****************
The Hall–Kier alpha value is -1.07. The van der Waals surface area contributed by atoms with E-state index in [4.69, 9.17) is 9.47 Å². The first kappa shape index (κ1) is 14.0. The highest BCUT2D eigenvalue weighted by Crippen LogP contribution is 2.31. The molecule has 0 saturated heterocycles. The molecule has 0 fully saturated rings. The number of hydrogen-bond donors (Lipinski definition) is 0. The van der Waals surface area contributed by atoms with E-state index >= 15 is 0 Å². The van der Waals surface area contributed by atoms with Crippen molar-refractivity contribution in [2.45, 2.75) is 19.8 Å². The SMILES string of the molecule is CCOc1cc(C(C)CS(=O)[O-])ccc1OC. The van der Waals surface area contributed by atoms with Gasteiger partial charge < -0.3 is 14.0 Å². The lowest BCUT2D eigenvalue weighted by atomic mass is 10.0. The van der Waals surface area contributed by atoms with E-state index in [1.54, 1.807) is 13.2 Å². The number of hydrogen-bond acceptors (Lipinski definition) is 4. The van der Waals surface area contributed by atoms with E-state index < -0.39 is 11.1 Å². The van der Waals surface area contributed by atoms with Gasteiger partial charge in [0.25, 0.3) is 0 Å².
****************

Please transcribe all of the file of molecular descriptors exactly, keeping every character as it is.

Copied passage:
The Hall–Kier alpha value is -1.07. The van der Waals surface area contributed by atoms with E-state index in [4.69, 9.17) is 9.47 Å². The first kappa shape index (κ1) is 14.0. The highest BCUT2D eigenvalue weighted by Crippen LogP contribution is 2.31. The molecule has 0 saturated heterocycles. The molecule has 0 fully saturated rings. The number of hydrogen-bond donors (Lipinski definition) is 0. The van der Waals surface area contributed by atoms with E-state index >= 15 is 0 Å². The van der Waals surface area contributed by atoms with Crippen molar-refractivity contribution in [2.45, 2.75) is 19.8 Å². The SMILES string of the molecule is CCOc1cc(C(C)CS(=O)[O-])ccc1OC. The van der Waals surface area contributed by atoms with Gasteiger partial charge < -0.3 is 14.0 Å². The lowest BCUT2D eigenvalue weighted by atomic mass is 10.0. The van der Waals surface area contributed by atoms with E-state index in [1.54, 1.807) is 13.2 Å². The number of hydrogen-bond acceptors (Lipinski definition) is 4. The van der Waals surface area contributed by atoms with E-state index < -0.39 is 11.1 Å². The van der Waals surface area contributed by atoms with Gasteiger partial charge in [0.25, 0.3) is 0 Å².